One of the wonderful things about body language is that it may truly change the causes of confidence by addressing its symptoms.

Decide to use assertive, uplifting body language, and make an effort to develop routines that will make your nonverbal communication habitual. When you meet new individuals, pay attention to their confident body language and think about adopting such traits yourself.

Most essential, pay attention to how your nonverbal communication affects how you feel in social settings and how other people perceive you. How much of our confidence is based on the things we don’t say will astound you.

2. Tone of voice.
Our speech is the most potent expression of our confidence after our body language. Vocal tonality, which comprises our pitch, articulation, syntax, loudness, and purpose in addition to the physical quality of our voice, reflects and reinforces our deepest sense of self.

Although vocal tone is famously difficult to teach in an article, we can discuss several important methods for enhancing this aspect of confidence so that we may utilize it to boost our self-assurance.

Speak in assertions rather than inquests.

You undoubtedly aren’t unfamiliar with the high rising terminal, commonly referred to as “upspeak,” which is the propensity to conclude sentences with a rising pitch intonation, as if asking a question. However, you might not be aware of how much intonation affects our confidence, both actual and perceived.

When we phrase statements as questions (e.g., “Hello, my name is Steven,” “I’m applying for the content manager post in marketing,” “I’ve been working here three years,” etc.), we quietly convey the ambiguity, uncertainty, and lack of knowledge that questions imply. Upspeak may negatively impact our ability to be hired, jeopardize our prospects of advancement, and change how people view our power and authority—which is terrible because many of us do it out of courtesy and a desire to be understood.

Making use of a straightforward visualization exercise is one of the greatest methods to smooth down the high-rising terminal. Consider a phrase as a hill that emerges from the ground, reaches a peak, and then slopes back down. When we use upspeak, we come to a standstill at the crest of that hill, leaving both the listener and ourselves in a subtly unsettled position. Impose the mental image of the hill onto your statement as you speak, and make the commitment to descend the other side. As a result, your audience will be able to rest in the declarative conclusion that conveys confidence, and as you talk more, your confidence will grow.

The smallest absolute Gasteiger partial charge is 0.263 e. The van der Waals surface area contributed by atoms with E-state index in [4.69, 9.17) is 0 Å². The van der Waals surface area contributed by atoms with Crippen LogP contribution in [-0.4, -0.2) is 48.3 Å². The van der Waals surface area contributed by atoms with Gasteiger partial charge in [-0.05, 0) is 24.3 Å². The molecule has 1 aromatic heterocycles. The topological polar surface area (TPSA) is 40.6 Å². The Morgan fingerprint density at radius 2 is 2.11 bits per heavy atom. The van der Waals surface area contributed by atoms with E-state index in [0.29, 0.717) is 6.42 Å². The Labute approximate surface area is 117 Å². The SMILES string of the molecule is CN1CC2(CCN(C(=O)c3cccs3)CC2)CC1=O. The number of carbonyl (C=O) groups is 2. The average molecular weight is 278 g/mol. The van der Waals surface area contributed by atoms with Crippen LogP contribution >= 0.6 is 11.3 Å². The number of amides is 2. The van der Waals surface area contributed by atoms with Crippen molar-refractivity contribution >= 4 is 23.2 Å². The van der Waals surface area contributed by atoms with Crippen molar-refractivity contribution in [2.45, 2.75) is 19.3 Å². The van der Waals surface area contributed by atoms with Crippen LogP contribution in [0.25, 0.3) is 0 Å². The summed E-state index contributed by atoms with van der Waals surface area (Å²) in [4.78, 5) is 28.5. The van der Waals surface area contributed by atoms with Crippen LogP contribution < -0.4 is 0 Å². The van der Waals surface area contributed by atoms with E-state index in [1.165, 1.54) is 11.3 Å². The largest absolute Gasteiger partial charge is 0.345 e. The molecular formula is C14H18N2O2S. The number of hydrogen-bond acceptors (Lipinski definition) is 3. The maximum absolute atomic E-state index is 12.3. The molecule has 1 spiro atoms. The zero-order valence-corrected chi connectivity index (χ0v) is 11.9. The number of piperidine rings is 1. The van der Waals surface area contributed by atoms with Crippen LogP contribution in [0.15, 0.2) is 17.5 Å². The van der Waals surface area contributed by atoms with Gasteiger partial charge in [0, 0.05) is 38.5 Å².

speak clearly and distinctly.

As our words develop in our mouths, how we handle them is a measure of our level of confidence. We should also make a commitment to emphatically articulating and enunciating our words in order to boost our conversational confidence. When we act in this manner, we exude confidence to those around us. Additionally, we train our bodies to exude confidence as we talk more.

Try reading a chapter from a book with strong dramatic flair while holding a champagne cork in your mouth. Champagne corks are bigger than regular corks. Your mouth will get really eloquent because you’ll have to work extra hard to get the cork to cooperate. Enunciating clearly will cause you to emotionally connect to your words and take them more seriously, which is, of course, a sign of confidence.

Stay away from superfluous words.

The use of filler words like “like,” “uh,” and “so” also significantly affects confidence. While we don’t think you need to completely eliminate them in order to be taken seriously—if used correctly, these words may actually make your speech friendlier, more casual, and more natural—we do think that when they become a crutch, filler words tend to weaken our authority.

We frequently use filler words to fill up pauses in speech. We frequently do this because of an unconscious fear that if we pass over control to the person we’re speaking with, we’ll lose control of the discussion or be held accountable for any gaps (“So… yes, I mean, what do you think about the new, um… the new project?”). However, as we all know, having confidence involves having faith in the power of our own words and actions. It also entails having faith in the other person’s ability and responsibility to lead a conversation. By eliminating these filler words from our speech, we cease covertly bolstering our lack of confidence and communicate to the other person that we believe they are confident.

Of course, we qualify our discourse with filler words as well. Sometimes we do this intentionally, but more frequently we do it unconsciously, which has a similar impact on our confidence—and how people perceive it—as upspeak does. Filler words may have a significant impact in team meetings, pay discussions, and dispute resolution in a professional setting.

Making a recording of your own talk might be a useful practice for removing filler words. You may record a meeting or your half of a phone call using the voice memo app on your phone (or any other traditional recording device). Examine how frequently filler words appear in your everyday speech by listening to the audio for a few minutes each day for a week.